Crosses to remember those lost

SMALL native flax crosses found on war graves around the world are the result of one woman’s painstaking work to ensure our fallen soldiers are not forgotten.

Dolores Ho is an archivist at the National Army Museum in Waiouru and her vision is to place a cross made from the flax on every Kiwi war grave.

On a quiet Sunday afternoon in early April 2008, she made the first 100 crosses from harakeke after trying to gather enough poppies to place on 73 Kiwi graves in Cannock Chase War Cemetery, England.

Unable to find enough poppies, she made up the shortfall with the handmade crosses, which were placed at the cemetery on Anzac Day 2008.

Since then, about 6000 of the 30,000 overseas graves have been visited and a Dolores Cross placed as a tribute.

About 30 volunteers for the Dolores Cross Project have visited graves in the UK, France, Belgium, Canada, Sweden, Poland, Australia and North Africa.

Ms Ho continues to hand-make the crosses herself.

She chose harakeke because it grows plentifully here, and creates an intimate link between the homeland and those New Zealanders who fought in both world wars and never returned.

Her daughter Charmian told the Times: “It’s a big task, but she feels personally connected to the tribute. Each cross is made intentionally and with much heart.

“It’s not uncommon for my mother to shed tears over the crosses she makes and reflect on the men that she is making the tributes for.”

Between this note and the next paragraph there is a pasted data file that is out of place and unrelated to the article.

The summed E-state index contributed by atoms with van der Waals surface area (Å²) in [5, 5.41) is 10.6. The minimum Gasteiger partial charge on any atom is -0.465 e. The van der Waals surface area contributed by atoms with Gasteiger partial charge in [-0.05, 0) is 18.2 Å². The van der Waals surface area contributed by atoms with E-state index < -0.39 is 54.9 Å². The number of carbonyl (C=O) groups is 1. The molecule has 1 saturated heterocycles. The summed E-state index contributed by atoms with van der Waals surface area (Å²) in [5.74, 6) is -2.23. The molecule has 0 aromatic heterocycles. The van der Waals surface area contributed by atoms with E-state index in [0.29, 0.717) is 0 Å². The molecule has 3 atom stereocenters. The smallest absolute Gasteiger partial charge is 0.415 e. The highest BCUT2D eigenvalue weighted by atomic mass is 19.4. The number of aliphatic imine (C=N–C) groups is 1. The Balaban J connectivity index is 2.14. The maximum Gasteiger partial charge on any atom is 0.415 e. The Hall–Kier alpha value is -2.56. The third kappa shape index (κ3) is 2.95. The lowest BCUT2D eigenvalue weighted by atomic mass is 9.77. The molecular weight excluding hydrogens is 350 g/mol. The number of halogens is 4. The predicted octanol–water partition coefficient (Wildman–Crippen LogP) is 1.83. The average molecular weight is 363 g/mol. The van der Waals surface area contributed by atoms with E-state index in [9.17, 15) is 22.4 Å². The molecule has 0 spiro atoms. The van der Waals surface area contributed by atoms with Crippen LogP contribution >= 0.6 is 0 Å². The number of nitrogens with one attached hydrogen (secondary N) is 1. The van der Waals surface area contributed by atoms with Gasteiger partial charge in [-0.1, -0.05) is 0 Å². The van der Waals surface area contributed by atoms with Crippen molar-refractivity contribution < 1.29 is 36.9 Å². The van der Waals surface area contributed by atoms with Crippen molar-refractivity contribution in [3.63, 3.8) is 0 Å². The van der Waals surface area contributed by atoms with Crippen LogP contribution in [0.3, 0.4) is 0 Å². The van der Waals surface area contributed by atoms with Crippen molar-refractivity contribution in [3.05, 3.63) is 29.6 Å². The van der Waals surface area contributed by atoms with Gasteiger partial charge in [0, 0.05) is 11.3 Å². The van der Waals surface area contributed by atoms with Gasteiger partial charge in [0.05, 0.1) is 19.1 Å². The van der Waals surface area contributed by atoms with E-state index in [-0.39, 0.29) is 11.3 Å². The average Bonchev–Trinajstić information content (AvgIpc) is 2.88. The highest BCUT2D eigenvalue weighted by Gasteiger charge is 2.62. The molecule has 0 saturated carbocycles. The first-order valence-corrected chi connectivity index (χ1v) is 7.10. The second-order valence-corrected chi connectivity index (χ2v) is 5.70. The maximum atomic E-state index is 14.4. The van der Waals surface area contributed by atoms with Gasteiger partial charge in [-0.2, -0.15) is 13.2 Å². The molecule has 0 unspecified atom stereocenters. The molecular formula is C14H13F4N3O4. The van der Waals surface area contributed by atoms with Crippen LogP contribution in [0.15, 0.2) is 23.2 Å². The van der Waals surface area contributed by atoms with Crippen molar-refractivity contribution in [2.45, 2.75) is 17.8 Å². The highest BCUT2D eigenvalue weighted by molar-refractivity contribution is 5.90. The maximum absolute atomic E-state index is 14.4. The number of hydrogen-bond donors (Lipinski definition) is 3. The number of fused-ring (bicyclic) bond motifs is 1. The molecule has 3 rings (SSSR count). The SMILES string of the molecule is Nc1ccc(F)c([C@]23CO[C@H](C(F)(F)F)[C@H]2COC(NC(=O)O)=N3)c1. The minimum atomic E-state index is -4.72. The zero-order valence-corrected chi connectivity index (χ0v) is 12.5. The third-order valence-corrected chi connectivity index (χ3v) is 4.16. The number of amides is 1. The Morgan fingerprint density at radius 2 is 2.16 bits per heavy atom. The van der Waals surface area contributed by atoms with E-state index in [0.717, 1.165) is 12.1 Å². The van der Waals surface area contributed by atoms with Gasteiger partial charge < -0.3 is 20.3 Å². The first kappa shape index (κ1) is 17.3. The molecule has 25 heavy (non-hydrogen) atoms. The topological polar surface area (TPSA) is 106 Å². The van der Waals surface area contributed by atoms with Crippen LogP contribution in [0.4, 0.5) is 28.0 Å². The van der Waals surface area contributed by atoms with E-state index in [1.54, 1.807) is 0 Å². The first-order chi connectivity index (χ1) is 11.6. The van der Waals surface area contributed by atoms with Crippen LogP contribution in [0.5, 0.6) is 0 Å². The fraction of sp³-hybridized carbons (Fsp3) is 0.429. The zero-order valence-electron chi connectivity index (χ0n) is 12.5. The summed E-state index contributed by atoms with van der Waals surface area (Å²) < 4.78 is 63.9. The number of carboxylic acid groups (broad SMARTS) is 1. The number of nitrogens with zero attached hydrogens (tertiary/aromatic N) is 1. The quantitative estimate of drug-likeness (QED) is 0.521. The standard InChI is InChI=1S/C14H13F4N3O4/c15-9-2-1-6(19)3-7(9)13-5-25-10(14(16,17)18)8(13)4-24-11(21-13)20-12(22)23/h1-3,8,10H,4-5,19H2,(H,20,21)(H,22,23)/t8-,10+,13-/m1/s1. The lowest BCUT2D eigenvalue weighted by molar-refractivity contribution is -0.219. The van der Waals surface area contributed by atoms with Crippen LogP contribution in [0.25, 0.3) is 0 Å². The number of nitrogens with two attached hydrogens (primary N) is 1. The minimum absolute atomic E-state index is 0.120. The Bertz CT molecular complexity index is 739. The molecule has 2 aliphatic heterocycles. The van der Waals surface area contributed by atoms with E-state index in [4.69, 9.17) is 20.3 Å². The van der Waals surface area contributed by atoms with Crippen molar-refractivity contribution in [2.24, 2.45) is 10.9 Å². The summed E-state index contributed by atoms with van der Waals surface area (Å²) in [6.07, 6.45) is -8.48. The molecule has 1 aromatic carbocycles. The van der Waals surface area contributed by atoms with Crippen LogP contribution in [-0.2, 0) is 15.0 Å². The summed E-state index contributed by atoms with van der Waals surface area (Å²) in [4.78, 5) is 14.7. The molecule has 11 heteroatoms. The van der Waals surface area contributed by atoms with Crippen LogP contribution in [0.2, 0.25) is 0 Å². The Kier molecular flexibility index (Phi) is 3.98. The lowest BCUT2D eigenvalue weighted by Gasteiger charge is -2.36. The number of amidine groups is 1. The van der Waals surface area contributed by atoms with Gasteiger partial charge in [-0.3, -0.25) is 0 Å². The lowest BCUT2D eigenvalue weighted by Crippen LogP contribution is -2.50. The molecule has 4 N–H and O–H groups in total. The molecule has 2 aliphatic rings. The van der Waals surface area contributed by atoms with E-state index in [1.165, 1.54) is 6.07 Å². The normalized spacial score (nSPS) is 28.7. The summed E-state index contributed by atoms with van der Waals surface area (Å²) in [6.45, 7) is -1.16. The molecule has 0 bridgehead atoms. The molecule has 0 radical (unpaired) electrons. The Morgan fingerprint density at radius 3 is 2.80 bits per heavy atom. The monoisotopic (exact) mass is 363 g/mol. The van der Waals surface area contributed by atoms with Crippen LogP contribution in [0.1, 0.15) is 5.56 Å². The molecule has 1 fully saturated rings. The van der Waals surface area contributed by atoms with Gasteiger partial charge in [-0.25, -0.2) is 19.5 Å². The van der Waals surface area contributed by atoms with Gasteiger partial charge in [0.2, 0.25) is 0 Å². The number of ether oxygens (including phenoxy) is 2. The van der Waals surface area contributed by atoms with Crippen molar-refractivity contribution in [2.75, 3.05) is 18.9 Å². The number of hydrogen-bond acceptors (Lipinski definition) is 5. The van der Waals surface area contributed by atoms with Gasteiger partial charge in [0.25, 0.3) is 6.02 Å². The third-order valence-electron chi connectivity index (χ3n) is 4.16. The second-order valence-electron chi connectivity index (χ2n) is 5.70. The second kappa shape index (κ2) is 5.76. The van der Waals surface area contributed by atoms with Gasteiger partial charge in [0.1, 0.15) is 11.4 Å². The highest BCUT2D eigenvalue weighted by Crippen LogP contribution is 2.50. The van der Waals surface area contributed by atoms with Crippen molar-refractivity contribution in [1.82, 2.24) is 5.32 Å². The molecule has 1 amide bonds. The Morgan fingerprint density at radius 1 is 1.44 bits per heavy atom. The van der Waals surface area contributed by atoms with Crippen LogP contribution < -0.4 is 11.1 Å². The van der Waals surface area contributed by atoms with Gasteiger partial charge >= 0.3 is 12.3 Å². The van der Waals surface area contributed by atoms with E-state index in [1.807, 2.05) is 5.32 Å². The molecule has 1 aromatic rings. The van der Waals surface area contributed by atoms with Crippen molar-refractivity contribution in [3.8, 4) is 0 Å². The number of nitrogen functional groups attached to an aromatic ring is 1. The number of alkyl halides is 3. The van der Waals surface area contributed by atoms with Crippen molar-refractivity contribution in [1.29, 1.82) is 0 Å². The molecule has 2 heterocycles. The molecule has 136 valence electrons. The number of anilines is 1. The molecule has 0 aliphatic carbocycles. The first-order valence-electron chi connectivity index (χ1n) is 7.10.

Ms Ho is a Malaysian-Chinese who migrated here in 1987.

She depends on people making requests from overseas, or delivering the crosses while travelling from New Zealand.

People from across the United Kingdom and New Zealand have offered their support for the project through donations and other non-monetary donations, or have volunteered their time to help place the crosses.

When possible some take photos so family members unable to afford travel costs can see their loved one’s resting place and obtain the picture as a keepsake.

Ms Ho says the Dolores Cross Project has received overwhelming support from strangers around the world who have now become friends.

“Many volunteers and supporters have shared with me that they are touched by this project and feel privileged to be involved with it,” she says.

“I’m humbled by the support the project has received. I am looking forward to connecting with more volunteers as we continue to visit more cemeteries and work towards the goal of this project – to personally pay tribute to all New Zealand service personnel buried overseas.”

By Marianne Kelly, Howick and Pakuranga Times: http://www.times.co.nz/cms/news/2011/04/printer_crosses_to_remember_those_lost.php

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